The view of Edgartown from Chappaquiddick is postcard worthy. I want to capture the scene, featuring the Chappy Ferry that was so important to me as a kid, without letting the postcard feeling take over. That’s my challenge for this one–to instill a sense of drama, however subtle, in the idyllic. Here’s my framing drawing. Maybe the sky will be important in this one.

Thanks for reading.

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Afternoon Sail in Edgartown: Completed Work

During the summers of 1985 and 1986 I had a job on Martha’s Vineyard. I was Officer Corey, the littlest cop in Edgartown. The Vineyard Gazette even wrote an article about me. Somehow I befriended one of the traffic cops–I think his name Officer Mark, and another–officer Craig–who drove a squad car around. Every day my parents would take me downtown and I would stand on the corner with Mark. I learned the proper hand signals to direct traffic, and the cars followed my instructions. My grandmother, who was a wonderful songwriter in the days of wonderful songwriting, wrote a song about me. “Officer Corey’s on the job in Edgartown…”

It was as a junior junior cop that I fist recall that sinking feeling of being wrong. I recall someone asking me directions to the general store. I pointed them up Main Street, then, as soon as the man was out of sight, realized the store was down the street. I ran inside the t-shirt store and hid with my parents. Another time I got my traffic signals mixed up, and when I realized I dropped my arms and stood in a shadow. Fortunately Officer Mark was there.

This morning I finished my painting. I dabbed in some darks in the trees, ultramarine shadows on the buildings, and developed the water further. I recently got a Princeton Neptune #12, and used it for the first time today. A nice brush. I loved the quill I had already, but wanted a little more precision while keeping the looseness that these brushes engender. I liked it on the sail, where I tried to learn from John Singer Sargent’s “Melon Boats.” I found it helpful too when painting the sailors. To finish off the painting I scraped out the highlights and lines on the boat. This was a fun painting to do, and a good way to remember Edgartown. I have a few more in mind for this series, and a few more stories to go with them.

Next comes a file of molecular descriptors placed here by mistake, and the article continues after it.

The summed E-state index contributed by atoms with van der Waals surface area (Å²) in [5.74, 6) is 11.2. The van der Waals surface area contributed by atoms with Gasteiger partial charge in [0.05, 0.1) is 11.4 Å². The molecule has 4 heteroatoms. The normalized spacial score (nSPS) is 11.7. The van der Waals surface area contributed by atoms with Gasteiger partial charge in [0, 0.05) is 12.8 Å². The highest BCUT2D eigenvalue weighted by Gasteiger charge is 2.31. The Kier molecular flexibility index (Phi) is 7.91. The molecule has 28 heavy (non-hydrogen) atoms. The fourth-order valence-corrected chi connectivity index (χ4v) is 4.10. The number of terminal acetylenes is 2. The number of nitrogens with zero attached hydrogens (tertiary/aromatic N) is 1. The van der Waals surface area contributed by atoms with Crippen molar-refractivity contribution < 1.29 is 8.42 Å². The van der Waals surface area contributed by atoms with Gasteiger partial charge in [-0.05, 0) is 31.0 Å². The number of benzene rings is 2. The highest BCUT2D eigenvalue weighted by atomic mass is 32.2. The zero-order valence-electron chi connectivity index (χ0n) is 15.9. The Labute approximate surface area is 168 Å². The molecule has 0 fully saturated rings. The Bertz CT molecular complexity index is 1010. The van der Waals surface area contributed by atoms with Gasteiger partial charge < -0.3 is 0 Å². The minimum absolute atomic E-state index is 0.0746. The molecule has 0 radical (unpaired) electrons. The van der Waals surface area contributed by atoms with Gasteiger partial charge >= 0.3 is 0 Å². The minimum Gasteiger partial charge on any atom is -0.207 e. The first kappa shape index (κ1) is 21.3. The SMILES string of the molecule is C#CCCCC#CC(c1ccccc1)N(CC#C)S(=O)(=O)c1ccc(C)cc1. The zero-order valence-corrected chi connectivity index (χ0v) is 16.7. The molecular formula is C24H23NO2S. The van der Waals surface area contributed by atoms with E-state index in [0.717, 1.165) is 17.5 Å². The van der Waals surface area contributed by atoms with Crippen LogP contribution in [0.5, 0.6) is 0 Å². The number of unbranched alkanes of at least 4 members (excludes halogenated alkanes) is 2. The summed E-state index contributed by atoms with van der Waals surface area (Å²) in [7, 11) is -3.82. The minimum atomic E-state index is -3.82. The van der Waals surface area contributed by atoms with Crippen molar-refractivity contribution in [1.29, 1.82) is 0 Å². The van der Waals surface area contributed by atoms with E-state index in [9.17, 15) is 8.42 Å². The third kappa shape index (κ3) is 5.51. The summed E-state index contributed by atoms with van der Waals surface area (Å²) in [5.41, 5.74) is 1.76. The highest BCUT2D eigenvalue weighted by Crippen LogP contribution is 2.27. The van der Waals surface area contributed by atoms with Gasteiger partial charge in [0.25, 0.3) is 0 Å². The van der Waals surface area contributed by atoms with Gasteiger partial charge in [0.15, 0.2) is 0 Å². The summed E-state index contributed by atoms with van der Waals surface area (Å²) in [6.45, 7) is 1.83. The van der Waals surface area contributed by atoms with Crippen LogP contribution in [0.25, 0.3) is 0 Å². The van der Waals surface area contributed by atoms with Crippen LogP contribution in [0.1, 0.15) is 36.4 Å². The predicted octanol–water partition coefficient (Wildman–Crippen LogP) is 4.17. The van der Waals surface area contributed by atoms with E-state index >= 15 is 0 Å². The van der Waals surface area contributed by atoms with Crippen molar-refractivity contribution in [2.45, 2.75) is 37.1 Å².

Thanks for reading.

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Afternoon Sail in Edgartown: Laying in the Sky

I don’t recall spending time on the beach opposite Edgartown when I was a kid. Instead I made my parents ride the Chappy Ferry back and forth all afternoon. Not sure that’s a good idea today. It is $4 per person round trip. Back then the ferry men wore change dispensers on their belts. Then again, it has been 20 years.

When I drew out this composition, I wasn’t thinking much about what to do next, other than setting the orange sails against the blue afternoon sky. David Tripp commented that he saw a Hopperesque watercolor coming from this, which prompted me to look back at some of Hoppers sailing paintings, and gave me some direction. I am going to keep this one simple and straightforward–compositional–with some elegiac tones. To start, I laid in a basic muted sky of diluted Prussian Blue and Ultramarine, and base wash of the same for the water, over which I will lay the waves and reflection of the boat and sails.

Thanks for reading.